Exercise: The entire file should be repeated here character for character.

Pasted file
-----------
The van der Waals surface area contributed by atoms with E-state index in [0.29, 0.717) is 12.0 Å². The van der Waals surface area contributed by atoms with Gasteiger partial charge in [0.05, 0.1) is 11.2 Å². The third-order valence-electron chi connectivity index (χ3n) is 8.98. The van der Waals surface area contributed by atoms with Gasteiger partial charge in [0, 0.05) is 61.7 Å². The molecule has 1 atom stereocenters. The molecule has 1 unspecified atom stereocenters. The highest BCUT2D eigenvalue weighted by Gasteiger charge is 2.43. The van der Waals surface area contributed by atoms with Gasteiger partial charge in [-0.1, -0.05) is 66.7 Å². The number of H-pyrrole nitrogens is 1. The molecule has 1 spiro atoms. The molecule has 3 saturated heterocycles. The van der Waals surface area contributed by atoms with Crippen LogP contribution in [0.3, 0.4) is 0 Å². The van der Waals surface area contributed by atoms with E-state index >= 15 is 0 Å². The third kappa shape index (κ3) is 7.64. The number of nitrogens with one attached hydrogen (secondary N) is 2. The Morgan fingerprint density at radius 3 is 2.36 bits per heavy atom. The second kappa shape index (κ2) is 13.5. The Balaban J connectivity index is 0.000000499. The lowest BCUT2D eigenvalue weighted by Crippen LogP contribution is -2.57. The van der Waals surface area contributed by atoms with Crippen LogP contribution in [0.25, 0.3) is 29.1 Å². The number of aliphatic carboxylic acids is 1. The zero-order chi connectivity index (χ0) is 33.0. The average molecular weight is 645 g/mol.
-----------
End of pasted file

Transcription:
The van der Waals surface area contributed by atoms with E-state index in [0.29, 0.717) is 12.0 Å². The van der Waals surface area contributed by atoms with Gasteiger partial charge in [0.05, 0.1) is 11.2 Å². The third-order valence-electron chi connectivity index (χ3n) is 8.98. The van der Waals surface area contributed by atoms with Gasteiger partial charge in [0, 0.05) is 61.7 Å². The molecule has 1 atom stereocenters. The molecule has 1 unspecified atom stereocenters. The highest BCUT2D eigenvalue weighted by Gasteiger charge is 2.43. The van der Waals surface area contributed by atoms with Gasteiger partial charge in [-0.1, -0.05) is 66.7 Å². The number of H-pyrrole nitrogens is 1. The molecule has 1 spiro atoms. The molecule has 3 saturated heterocycles. The van der Waals surface area contributed by atoms with Crippen LogP contribution in [0.3, 0.4) is 0 Å². The van der Waals surface area contributed by atoms with E-state index >= 15 is 0 Å². The third kappa shape index (κ3) is 7.64. The number of nitrogens with one attached hydrogen (secondary N) is 2. The Morgan fingerprint density at radius 3 is 2.36 bits per heavy atom. The second kappa shape index (κ2) is 13.5. The Balaban J connectivity index is 0.000000499. The lowest BCUT2D eigenvalue weighted by Crippen LogP contribution is -2.57. The van der Waals surface area contributed by atoms with Crippen LogP contribution in [0.25, 0.3) is 29.1 Å². The number of aliphatic carboxylic acids is 1. The zero-order chi connectivity index (χ0) is 33.0. The average molecular weight is 645 g/mol.